A Busted Boom in a Spectacular Setting
Story and Photos by Mike Kincaid
It was one of those bluebird days, full of welcome sunshine after a snowy winter and a rainy spring. My wife Jill and I decided to embark on our first local road trip of the season, over the mountains to the ghost town of Lakeview on the southern shores of Lake Pend Oreille. No one seemed to have a handle on road conditions, and neither the Idaho Department of Transportation nor the U.S. Forest Service websites offered any guidance. However, since the lodge near Lakeview was opened, it was logical to this adventurer the road had to be passable. What could possibly go wrong on the way to Lakeview?
Over the last twenty years, I’ve either docked or beached below Lakeview on the glacier-carved, very deep (1,150 feet) Lake Pend Oreille in a boat or a seaplane, hiking up the steep hill to the peaceful little ghost town. Jill and I once spent a summer afternoon there with a ninety-year-old gentleman named Harry who told tales of exploring the depths of the local mines and scaling the looming mountain peaks. Harry’s stories about the town’s history piqued my interest for more research. Ghost towns are intriguing, and as was mentioned once on PBS’s “Outdoor Idaho” series, the relics of mining operations are part of Idaho’s heritage, much like Roman coliseums, Great Walls, or pyramids are in the Old World.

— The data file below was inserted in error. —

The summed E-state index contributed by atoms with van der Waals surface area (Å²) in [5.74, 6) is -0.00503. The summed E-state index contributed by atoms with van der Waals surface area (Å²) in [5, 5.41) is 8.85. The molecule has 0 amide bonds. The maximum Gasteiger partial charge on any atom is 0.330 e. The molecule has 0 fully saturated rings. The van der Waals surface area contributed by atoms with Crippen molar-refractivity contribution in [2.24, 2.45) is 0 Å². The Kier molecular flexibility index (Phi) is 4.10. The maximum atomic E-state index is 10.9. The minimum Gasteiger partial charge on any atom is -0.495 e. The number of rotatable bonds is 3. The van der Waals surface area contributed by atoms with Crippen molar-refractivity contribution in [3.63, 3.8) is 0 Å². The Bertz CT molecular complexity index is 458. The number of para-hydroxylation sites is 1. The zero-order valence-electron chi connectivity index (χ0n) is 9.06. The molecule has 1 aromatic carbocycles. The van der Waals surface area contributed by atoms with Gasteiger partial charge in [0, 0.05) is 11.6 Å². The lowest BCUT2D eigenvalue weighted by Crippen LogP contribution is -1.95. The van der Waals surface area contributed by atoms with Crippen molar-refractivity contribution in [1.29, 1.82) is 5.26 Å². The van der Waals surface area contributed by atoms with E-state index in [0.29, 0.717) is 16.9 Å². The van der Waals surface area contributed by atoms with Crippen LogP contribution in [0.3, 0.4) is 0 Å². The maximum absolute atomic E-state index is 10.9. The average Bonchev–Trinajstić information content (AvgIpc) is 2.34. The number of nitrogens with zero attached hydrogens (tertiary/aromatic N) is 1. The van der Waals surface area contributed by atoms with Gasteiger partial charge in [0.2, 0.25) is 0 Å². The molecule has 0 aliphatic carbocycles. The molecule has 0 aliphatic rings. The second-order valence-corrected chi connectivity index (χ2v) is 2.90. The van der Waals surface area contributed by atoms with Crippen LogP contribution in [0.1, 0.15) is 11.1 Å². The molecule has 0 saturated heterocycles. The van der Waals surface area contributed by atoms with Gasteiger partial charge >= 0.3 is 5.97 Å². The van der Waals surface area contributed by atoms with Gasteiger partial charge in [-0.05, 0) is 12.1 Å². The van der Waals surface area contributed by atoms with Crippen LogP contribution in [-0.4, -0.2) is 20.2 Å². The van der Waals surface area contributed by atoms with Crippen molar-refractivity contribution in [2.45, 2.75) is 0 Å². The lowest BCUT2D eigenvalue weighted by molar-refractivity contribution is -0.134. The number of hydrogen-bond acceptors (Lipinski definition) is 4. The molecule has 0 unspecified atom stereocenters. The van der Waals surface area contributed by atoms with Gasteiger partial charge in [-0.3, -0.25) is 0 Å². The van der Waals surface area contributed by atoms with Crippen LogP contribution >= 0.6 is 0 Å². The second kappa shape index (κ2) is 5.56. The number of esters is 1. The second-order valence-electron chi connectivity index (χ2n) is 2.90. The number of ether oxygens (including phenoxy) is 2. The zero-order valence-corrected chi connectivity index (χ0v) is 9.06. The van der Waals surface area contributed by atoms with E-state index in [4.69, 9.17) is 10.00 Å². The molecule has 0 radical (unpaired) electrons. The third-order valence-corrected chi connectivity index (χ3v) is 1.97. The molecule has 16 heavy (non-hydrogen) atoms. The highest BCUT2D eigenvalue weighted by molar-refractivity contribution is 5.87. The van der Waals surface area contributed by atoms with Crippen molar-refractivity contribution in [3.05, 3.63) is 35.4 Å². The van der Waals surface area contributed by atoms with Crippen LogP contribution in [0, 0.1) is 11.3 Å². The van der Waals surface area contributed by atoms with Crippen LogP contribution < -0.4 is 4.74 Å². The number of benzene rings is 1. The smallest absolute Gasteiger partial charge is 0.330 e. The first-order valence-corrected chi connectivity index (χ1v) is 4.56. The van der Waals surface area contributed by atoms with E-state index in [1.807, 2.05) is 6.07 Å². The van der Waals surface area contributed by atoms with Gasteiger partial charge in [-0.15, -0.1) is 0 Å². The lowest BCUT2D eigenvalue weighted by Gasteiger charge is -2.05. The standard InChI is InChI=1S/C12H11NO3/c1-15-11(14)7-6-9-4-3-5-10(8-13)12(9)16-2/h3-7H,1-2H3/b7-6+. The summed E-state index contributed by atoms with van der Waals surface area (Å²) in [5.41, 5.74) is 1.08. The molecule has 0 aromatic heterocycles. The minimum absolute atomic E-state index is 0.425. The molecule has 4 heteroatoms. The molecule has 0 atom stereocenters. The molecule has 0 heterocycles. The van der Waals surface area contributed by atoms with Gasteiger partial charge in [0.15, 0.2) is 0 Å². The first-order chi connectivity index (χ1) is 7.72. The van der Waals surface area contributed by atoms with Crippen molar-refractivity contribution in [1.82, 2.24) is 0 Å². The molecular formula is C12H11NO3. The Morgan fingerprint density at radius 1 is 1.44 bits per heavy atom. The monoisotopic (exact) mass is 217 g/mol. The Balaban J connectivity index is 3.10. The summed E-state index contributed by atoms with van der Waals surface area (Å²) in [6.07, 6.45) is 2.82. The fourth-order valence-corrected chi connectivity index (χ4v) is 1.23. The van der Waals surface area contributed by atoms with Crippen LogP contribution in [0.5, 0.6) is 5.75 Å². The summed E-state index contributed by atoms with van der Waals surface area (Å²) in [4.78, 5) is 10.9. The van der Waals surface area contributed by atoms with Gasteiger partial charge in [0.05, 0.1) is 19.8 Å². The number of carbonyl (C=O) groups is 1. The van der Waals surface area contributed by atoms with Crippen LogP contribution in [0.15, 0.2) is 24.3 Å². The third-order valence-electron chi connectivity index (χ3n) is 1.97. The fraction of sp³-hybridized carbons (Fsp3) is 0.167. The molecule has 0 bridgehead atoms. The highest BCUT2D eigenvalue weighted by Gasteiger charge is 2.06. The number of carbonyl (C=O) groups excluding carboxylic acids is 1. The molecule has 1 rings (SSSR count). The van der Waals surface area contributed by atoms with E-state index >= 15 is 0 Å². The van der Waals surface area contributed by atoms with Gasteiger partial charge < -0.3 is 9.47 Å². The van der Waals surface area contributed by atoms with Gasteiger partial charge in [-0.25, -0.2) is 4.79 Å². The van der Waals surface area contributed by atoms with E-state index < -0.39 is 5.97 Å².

Not wanting to bore readers with too much history, I will just go back 550 million years— that’s roughly when invertebrates swam in the seas of the Cambrian period. The fossils of those little critters are plentiful in the Lake Pend Oreille hills in sedimentary rock rich in calcite and aragonite, pretty much left alone until some smart fellow figured out how the raw material could be baked to make concrete. The first claim for limestone in Lakeview was in 1881, and then the Gray Brothers formed the Cannon and Gray Lime Company, which operated north of Lakeview. Kilns carved into the hillside can still be seen from the lake today.
Also in 1881, the first silver was found in the Lakeview area. The gold rush in California was dying down, so when a rumor of gold gushing from the hills south of Lake Pend Oreille hit the press, prospectors—and those hoping to make money off them—rushed into the hills in search of silver, gold, and other minerals. Twenty claims were quickly filed within ten miles of Lakeview and by 1890, the place had evolved into a bustling town.